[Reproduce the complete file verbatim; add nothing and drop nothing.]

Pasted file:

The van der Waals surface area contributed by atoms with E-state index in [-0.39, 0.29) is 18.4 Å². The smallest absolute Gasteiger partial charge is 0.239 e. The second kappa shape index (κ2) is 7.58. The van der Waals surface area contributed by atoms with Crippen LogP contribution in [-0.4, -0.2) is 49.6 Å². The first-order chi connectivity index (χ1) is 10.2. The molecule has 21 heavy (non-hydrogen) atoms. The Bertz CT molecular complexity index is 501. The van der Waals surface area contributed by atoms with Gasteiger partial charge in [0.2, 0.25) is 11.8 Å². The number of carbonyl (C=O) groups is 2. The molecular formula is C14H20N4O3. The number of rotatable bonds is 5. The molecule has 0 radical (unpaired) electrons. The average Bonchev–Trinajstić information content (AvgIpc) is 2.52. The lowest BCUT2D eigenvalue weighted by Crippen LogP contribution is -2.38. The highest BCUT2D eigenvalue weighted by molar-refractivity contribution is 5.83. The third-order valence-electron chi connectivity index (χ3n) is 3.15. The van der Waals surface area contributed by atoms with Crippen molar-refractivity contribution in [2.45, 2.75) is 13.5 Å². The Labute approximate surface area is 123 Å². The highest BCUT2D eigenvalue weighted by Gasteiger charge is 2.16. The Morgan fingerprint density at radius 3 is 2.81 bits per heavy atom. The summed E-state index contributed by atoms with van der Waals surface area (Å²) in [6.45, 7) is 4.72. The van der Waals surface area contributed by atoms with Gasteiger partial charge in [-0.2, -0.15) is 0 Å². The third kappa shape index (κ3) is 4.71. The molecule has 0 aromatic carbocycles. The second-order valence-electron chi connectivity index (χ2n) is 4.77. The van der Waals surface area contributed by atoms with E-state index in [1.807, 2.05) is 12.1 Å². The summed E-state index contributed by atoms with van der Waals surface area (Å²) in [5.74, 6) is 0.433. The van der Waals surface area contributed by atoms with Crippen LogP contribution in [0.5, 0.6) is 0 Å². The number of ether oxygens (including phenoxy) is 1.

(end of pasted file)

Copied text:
The van der Waals surface area contributed by atoms with E-state index in [-0.39, 0.29) is 18.4 Å². The smallest absolute Gasteiger partial charge is 0.239 e. The second kappa shape index (κ2) is 7.58. The van der Waals surface area contributed by atoms with Crippen LogP contribution in [-0.4, -0.2) is 49.6 Å². The first-order chi connectivity index (χ1) is 10.2. The molecule has 21 heavy (non-hydrogen) atoms. The Bertz CT molecular complexity index is 501. The van der Waals surface area contributed by atoms with Gasteiger partial charge in [0.2, 0.25) is 11.8 Å². The number of carbonyl (C=O) groups is 2. The molecular formula is C14H20N4O3. The number of rotatable bonds is 5. The molecule has 0 radical (unpaired) electrons. The average Bonchev–Trinajstić information content (AvgIpc) is 2.52. The lowest BCUT2D eigenvalue weighted by Crippen LogP contribution is -2.38. The highest BCUT2D eigenvalue weighted by molar-refractivity contribution is 5.83. The third-order valence-electron chi connectivity index (χ3n) is 3.15. The van der Waals surface area contributed by atoms with Crippen molar-refractivity contribution in [2.45, 2.75) is 13.5 Å². The Labute approximate surface area is 123 Å². The highest BCUT2D eigenvalue weighted by Gasteiger charge is 2.16. The Morgan fingerprint density at radius 3 is 2.81 bits per heavy atom. The summed E-state index contributed by atoms with van der Waals surface area (Å²) in [6.45, 7) is 4.72. The van der Waals surface area contributed by atoms with Gasteiger partial charge in [-0.2, -0.15) is 0 Å². The third kappa shape index (κ3) is 4.71. The molecule has 0 aromatic carbocycles. The second-order valence-electron chi connectivity index (χ2n) is 4.77. The van der Waals surface area contributed by atoms with E-state index in [1.807, 2.05) is 12.1 Å². The summed E-state index contributed by atoms with van der Waals surface area (Å²) in [5.74, 6) is 0.433. The van der Waals surface area contributed by atoms with Crippen LogP contribution in [0.5, 0.6) is 0 Å². The number of ether oxygens (including phenoxy) is 1.